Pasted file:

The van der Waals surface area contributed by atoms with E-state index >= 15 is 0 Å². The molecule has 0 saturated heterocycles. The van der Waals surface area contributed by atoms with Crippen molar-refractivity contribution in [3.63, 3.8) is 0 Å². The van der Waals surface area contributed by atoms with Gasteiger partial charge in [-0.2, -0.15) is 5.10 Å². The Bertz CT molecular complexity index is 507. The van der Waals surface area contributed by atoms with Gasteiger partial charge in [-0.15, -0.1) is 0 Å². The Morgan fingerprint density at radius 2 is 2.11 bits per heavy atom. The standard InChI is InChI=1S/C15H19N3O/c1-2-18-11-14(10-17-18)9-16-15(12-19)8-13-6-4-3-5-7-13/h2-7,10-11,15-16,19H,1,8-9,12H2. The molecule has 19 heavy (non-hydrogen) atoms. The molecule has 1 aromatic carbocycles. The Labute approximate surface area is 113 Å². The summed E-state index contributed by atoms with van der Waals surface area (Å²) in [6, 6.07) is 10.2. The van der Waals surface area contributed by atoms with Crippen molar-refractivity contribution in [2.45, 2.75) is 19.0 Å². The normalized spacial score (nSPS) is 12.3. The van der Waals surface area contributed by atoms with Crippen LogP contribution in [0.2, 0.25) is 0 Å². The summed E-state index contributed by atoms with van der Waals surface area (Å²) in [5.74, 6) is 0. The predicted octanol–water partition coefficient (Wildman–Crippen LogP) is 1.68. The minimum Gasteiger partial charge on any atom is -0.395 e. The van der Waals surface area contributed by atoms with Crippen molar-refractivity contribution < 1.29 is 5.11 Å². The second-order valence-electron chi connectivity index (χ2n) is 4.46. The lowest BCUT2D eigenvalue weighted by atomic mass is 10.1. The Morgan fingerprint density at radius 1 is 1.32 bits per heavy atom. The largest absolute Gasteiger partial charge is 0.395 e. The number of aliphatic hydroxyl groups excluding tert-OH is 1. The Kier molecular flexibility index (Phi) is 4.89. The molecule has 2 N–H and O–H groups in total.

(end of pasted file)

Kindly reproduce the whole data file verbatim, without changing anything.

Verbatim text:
The van der Waals surface area contributed by atoms with E-state index >= 15 is 0 Å². The molecule has 0 saturated heterocycles. The van der Waals surface area contributed by atoms with Crippen molar-refractivity contribution in [3.63, 3.8) is 0 Å². The van der Waals surface area contributed by atoms with Gasteiger partial charge in [-0.2, -0.15) is 5.10 Å². The Bertz CT molecular complexity index is 507. The van der Waals surface area contributed by atoms with Gasteiger partial charge in [-0.15, -0.1) is 0 Å². The Morgan fingerprint density at radius 2 is 2.11 bits per heavy atom. The standard InChI is InChI=1S/C15H19N3O/c1-2-18-11-14(10-17-18)9-16-15(12-19)8-13-6-4-3-5-7-13/h2-7,10-11,15-16,19H,1,8-9,12H2. The molecule has 19 heavy (non-hydrogen) atoms. The molecule has 1 aromatic carbocycles. The Labute approximate surface area is 113 Å². The summed E-state index contributed by atoms with van der Waals surface area (Å²) in [6, 6.07) is 10.2. The van der Waals surface area contributed by atoms with Crippen molar-refractivity contribution in [2.45, 2.75) is 19.0 Å². The normalized spacial score (nSPS) is 12.3. The van der Waals surface area contributed by atoms with Crippen LogP contribution in [0.2, 0.25) is 0 Å². The summed E-state index contributed by atoms with van der Waals surface area (Å²) in [5.74, 6) is 0. The predicted octanol–water partition coefficient (Wildman–Crippen LogP) is 1.68. The minimum Gasteiger partial charge on any atom is -0.395 e. The van der Waals surface area contributed by atoms with Crippen molar-refractivity contribution < 1.29 is 5.11 Å². The second-order valence-electron chi connectivity index (χ2n) is 4.46. The lowest BCUT2D eigenvalue weighted by atomic mass is 10.1. The Morgan fingerprint density at radius 1 is 1.32 bits per heavy atom. The largest absolute Gasteiger partial charge is 0.395 e. The number of aliphatic hydroxyl groups excluding tert-OH is 1. The Kier molecular flexibility index (Phi) is 4.89. The molecule has 2 N–H and O–H groups in total.